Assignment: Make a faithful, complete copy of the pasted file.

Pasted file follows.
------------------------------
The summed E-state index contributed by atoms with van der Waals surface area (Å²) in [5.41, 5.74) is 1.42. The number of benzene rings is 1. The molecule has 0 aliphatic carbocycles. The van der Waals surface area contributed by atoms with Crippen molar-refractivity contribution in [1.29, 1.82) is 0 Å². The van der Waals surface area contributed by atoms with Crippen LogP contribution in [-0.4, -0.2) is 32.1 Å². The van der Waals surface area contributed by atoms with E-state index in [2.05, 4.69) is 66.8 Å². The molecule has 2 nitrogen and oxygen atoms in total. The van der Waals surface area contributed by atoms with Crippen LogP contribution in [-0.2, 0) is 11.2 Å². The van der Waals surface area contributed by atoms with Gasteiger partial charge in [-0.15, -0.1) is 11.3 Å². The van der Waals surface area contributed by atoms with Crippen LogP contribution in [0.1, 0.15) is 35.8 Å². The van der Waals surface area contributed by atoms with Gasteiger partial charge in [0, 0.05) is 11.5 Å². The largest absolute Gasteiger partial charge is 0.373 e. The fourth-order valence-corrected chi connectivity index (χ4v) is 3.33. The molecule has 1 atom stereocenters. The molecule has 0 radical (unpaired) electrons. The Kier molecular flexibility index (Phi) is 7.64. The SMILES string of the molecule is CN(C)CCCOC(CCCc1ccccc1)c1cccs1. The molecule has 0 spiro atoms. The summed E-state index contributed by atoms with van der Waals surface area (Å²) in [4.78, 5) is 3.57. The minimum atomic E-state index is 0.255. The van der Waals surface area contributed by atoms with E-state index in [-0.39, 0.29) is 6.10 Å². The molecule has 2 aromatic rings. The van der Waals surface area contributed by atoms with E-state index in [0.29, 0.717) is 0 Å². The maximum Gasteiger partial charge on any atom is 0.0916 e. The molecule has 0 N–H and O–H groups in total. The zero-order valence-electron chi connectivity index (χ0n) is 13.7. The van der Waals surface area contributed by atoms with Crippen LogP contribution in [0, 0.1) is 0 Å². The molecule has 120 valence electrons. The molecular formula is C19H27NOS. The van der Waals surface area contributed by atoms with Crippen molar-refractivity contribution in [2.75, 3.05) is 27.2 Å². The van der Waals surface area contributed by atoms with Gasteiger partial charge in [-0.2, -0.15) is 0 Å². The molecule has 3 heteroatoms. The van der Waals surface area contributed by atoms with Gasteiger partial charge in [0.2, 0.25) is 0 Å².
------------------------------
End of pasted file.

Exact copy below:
The summed E-state index contributed by atoms with van der Waals surface area (Å²) in [5.41, 5.74) is 1.42. The number of benzene rings is 1. The molecule has 0 aliphatic carbocycles. The van der Waals surface area contributed by atoms with Crippen molar-refractivity contribution in [1.29, 1.82) is 0 Å². The van der Waals surface area contributed by atoms with Crippen LogP contribution in [-0.4, -0.2) is 32.1 Å². The van der Waals surface area contributed by atoms with E-state index in [2.05, 4.69) is 66.8 Å². The molecule has 2 nitrogen and oxygen atoms in total. The van der Waals surface area contributed by atoms with Crippen LogP contribution in [-0.2, 0) is 11.2 Å². The van der Waals surface area contributed by atoms with Gasteiger partial charge in [-0.15, -0.1) is 11.3 Å². The van der Waals surface area contributed by atoms with Crippen LogP contribution in [0.1, 0.15) is 35.8 Å². The van der Waals surface area contributed by atoms with Gasteiger partial charge in [0, 0.05) is 11.5 Å². The largest absolute Gasteiger partial charge is 0.373 e. The fourth-order valence-corrected chi connectivity index (χ4v) is 3.33. The molecule has 1 atom stereocenters. The molecule has 0 radical (unpaired) electrons. The Kier molecular flexibility index (Phi) is 7.64. The SMILES string of the molecule is CN(C)CCCOC(CCCc1ccccc1)c1cccs1. The molecule has 0 spiro atoms. The summed E-state index contributed by atoms with van der Waals surface area (Å²) in [4.78, 5) is 3.57. The minimum atomic E-state index is 0.255. The van der Waals surface area contributed by atoms with E-state index in [-0.39, 0.29) is 6.10 Å². The molecule has 2 aromatic rings. The van der Waals surface area contributed by atoms with E-state index in [0.29, 0.717) is 0 Å². The maximum Gasteiger partial charge on any atom is 0.0916 e. The molecule has 0 N–H and O–H groups in total. The zero-order valence-electron chi connectivity index (χ0n) is 13.7. The van der Waals surface area contributed by atoms with Crippen LogP contribution in [0, 0.1) is 0 Å². The molecule has 120 valence electrons. The molecular formula is C19H27NOS. The van der Waals surface area contributed by atoms with Crippen molar-refractivity contribution in [2.75, 3.05) is 27.2 Å². The van der Waals surface area contributed by atoms with Gasteiger partial charge in [-0.2, -0.15) is 0 Å². The molecule has 3 heteroatoms. The van der Waals surface area contributed by atoms with Gasteiger partial charge in [0.2, 0.25) is 0 Å².